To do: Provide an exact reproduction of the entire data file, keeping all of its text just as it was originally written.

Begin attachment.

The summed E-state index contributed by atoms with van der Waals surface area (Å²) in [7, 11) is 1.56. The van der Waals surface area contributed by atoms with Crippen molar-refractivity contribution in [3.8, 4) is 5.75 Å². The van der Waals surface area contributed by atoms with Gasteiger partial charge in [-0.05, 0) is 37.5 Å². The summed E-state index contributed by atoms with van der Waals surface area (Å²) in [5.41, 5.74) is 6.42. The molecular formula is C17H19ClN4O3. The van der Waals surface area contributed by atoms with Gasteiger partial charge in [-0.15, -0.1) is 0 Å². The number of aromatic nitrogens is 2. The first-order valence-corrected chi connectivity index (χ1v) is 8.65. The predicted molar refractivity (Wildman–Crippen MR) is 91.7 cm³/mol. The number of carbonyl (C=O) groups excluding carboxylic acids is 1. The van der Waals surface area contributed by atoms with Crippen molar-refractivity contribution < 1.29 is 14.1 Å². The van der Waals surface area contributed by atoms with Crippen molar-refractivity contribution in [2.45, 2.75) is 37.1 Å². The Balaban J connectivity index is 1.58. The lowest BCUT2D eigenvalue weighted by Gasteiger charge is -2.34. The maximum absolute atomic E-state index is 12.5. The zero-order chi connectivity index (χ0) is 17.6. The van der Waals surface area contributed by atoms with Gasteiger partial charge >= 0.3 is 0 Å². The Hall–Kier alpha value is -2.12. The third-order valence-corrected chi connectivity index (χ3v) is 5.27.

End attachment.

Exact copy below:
The summed E-state index contributed by atoms with van der Waals surface area (Å²) in [7, 11) is 1.56. The van der Waals surface area contributed by atoms with Crippen molar-refractivity contribution in [3.8, 4) is 5.75 Å². The van der Waals surface area contributed by atoms with Gasteiger partial charge in [-0.05, 0) is 37.5 Å². The summed E-state index contributed by atoms with van der Waals surface area (Å²) in [5.41, 5.74) is 6.42. The molecular formula is C17H19ClN4O3. The van der Waals surface area contributed by atoms with Gasteiger partial charge in [-0.15, -0.1) is 0 Å². The number of aromatic nitrogens is 2. The first-order valence-corrected chi connectivity index (χ1v) is 8.65. The predicted molar refractivity (Wildman–Crippen MR) is 91.7 cm³/mol. The number of carbonyl (C=O) groups excluding carboxylic acids is 1. The van der Waals surface area contributed by atoms with Crippen molar-refractivity contribution < 1.29 is 14.1 Å². The van der Waals surface area contributed by atoms with Crippen molar-refractivity contribution in [2.45, 2.75) is 37.1 Å². The Balaban J connectivity index is 1.58. The lowest BCUT2D eigenvalue weighted by Gasteiger charge is -2.34. The maximum absolute atomic E-state index is 12.5. The zero-order chi connectivity index (χ0) is 17.6. The van der Waals surface area contributed by atoms with Gasteiger partial charge >= 0.3 is 0 Å². The Hall–Kier alpha value is -2.12. The third-order valence-corrected chi connectivity index (χ3v) is 5.27.